Merchant of Venice
Christianity and Judaism in The Merchant of Venice: Imperfect Faith
Though William Shakespeare accurately portrays both Christianity and Judaism in his play The Merchant of Venice, the characters in the play do not represent their religions well. A reader unfamiliar with these religions could easily misinterpret flaws in a character's nature as the teachings of his religion. After a preliminary glance at the play, one would assume that Shakespeare wrote unjustly of the two religions depicted therein. However, Shakespeare had to write the play to please his audience, so he added a twist. By making characters not wholly perfect in their faith, in compliance with reality, Shakespeare was able to add the insults and bigotry and anti-Semitic feelings that would please the crowd, were true to society, and yet did not change the teachings of the religions themselves.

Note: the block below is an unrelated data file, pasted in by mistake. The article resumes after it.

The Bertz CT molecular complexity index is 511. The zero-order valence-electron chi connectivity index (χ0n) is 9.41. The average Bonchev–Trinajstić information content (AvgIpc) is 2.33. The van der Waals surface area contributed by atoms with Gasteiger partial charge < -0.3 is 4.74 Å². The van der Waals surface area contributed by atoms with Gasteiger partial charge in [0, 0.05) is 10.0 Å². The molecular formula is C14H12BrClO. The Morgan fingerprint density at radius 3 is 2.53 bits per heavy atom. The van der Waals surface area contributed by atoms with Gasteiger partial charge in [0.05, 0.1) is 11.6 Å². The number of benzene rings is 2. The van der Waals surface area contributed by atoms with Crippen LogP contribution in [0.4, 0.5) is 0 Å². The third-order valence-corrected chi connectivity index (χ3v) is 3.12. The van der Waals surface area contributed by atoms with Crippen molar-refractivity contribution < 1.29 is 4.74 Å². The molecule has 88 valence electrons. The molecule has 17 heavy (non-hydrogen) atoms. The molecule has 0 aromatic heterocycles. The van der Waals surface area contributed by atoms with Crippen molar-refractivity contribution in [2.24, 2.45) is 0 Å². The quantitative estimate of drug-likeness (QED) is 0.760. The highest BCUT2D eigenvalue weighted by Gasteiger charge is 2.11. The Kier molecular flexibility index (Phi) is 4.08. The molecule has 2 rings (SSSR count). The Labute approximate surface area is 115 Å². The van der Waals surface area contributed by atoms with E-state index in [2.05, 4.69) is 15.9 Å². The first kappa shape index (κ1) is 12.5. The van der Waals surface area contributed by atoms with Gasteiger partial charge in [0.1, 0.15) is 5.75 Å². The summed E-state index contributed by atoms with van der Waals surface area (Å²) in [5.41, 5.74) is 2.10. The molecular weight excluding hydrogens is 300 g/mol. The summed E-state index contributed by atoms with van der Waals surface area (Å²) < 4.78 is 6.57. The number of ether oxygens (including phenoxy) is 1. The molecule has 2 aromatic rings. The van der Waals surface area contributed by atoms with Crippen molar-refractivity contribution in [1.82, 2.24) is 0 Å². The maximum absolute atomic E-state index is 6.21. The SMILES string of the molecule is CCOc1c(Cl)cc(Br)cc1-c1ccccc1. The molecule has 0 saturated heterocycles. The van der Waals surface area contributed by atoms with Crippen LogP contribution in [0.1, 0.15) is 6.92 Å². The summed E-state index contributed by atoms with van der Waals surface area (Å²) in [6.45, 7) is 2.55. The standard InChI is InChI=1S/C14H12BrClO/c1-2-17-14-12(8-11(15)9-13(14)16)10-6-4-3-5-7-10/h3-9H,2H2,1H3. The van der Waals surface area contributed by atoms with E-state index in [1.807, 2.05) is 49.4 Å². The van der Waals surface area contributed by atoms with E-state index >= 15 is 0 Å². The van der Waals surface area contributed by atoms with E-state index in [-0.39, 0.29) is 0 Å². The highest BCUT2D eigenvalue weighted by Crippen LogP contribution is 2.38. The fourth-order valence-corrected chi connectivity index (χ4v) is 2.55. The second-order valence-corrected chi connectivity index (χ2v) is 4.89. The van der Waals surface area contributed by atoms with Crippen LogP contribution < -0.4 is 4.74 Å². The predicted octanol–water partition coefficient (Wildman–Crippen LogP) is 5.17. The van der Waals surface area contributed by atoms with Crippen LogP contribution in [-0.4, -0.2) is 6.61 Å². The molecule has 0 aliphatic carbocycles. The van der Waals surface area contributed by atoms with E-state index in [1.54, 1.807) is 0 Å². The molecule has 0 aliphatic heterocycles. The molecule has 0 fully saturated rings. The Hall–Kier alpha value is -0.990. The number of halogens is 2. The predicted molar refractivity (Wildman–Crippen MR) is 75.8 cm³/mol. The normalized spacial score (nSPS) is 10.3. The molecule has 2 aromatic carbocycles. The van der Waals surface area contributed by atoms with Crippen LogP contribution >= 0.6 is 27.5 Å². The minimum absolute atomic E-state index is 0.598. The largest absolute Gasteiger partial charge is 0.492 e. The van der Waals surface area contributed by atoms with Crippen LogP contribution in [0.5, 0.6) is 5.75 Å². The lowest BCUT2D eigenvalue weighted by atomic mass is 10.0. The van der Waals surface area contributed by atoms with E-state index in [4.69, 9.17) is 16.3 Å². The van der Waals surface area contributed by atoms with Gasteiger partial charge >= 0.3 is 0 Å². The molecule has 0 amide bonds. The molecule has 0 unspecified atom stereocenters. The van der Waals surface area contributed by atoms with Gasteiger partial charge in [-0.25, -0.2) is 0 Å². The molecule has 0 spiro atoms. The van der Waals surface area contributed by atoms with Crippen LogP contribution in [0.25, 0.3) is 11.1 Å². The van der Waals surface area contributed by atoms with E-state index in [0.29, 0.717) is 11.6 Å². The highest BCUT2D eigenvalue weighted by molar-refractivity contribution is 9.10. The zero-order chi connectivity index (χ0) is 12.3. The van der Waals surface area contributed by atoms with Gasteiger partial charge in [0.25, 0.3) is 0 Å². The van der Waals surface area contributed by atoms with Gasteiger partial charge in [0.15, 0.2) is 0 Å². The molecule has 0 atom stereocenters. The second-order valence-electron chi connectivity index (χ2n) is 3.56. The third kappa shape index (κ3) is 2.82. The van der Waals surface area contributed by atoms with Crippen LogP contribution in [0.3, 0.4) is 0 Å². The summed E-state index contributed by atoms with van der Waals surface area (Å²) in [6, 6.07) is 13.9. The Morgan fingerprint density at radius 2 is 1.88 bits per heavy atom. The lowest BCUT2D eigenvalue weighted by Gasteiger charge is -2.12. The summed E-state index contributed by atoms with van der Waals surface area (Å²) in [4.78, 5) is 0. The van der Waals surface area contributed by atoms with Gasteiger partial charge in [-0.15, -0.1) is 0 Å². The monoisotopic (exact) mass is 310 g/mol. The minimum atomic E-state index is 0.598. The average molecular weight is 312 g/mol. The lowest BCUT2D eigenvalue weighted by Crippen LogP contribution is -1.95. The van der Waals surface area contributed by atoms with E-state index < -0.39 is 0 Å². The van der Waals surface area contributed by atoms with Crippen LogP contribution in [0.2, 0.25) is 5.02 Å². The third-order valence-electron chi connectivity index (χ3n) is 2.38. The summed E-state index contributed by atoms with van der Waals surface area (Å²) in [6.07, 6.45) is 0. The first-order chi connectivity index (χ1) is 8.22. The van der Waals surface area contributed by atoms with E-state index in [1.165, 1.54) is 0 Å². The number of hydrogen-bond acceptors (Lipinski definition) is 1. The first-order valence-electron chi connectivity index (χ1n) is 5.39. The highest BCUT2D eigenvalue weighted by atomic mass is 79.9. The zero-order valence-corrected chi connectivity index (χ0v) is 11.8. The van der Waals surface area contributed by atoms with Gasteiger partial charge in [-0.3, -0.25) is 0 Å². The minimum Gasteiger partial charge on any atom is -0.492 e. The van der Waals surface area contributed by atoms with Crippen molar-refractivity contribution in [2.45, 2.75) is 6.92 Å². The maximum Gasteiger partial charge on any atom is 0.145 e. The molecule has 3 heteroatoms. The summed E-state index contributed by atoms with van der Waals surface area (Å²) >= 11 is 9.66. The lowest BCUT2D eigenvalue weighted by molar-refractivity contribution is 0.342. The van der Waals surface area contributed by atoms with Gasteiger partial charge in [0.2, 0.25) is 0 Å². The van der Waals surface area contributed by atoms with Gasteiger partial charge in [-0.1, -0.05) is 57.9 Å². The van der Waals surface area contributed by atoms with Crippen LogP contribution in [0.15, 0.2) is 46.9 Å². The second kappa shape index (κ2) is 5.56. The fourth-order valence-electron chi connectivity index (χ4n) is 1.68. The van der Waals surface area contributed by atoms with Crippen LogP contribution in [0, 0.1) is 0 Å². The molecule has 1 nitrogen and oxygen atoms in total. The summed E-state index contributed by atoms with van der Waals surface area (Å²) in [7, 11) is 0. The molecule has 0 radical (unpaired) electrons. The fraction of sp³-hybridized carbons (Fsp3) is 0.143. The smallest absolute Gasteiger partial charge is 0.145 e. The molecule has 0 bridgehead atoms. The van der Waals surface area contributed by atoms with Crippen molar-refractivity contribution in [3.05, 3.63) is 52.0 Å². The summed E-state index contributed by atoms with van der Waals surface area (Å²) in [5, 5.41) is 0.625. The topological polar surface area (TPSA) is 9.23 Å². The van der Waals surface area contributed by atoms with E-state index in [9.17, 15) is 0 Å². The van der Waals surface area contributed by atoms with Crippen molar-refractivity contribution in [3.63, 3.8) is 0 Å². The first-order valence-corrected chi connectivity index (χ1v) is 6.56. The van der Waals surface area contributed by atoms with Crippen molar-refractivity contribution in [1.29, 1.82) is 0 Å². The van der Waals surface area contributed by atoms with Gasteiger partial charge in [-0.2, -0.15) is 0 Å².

Shakespeare does not change the principles of the two religions in this play. Even the characters in his play who do not always follow the teachings of their religions speak of these beliefs. In the courtroom scene, the Duke says to Shylock, "We all expect a gentle answer, Jew." (IV, i, 35). He means he expects Shylock to show the mercy of a gentile, more specifically a Christian, who would show mercy to Antonio and waive the...
Join Now to View Premium Content
GradeSaver provides access to 943 study guide PDFs and quizzes, 7598 literature essays, 2153 sample college application essays, 318 lesson plans, and ad-free surfing in this premium content, “Members Only” section of the site! Membership includes a 10% discount on all editing orders.
Already a member? Log in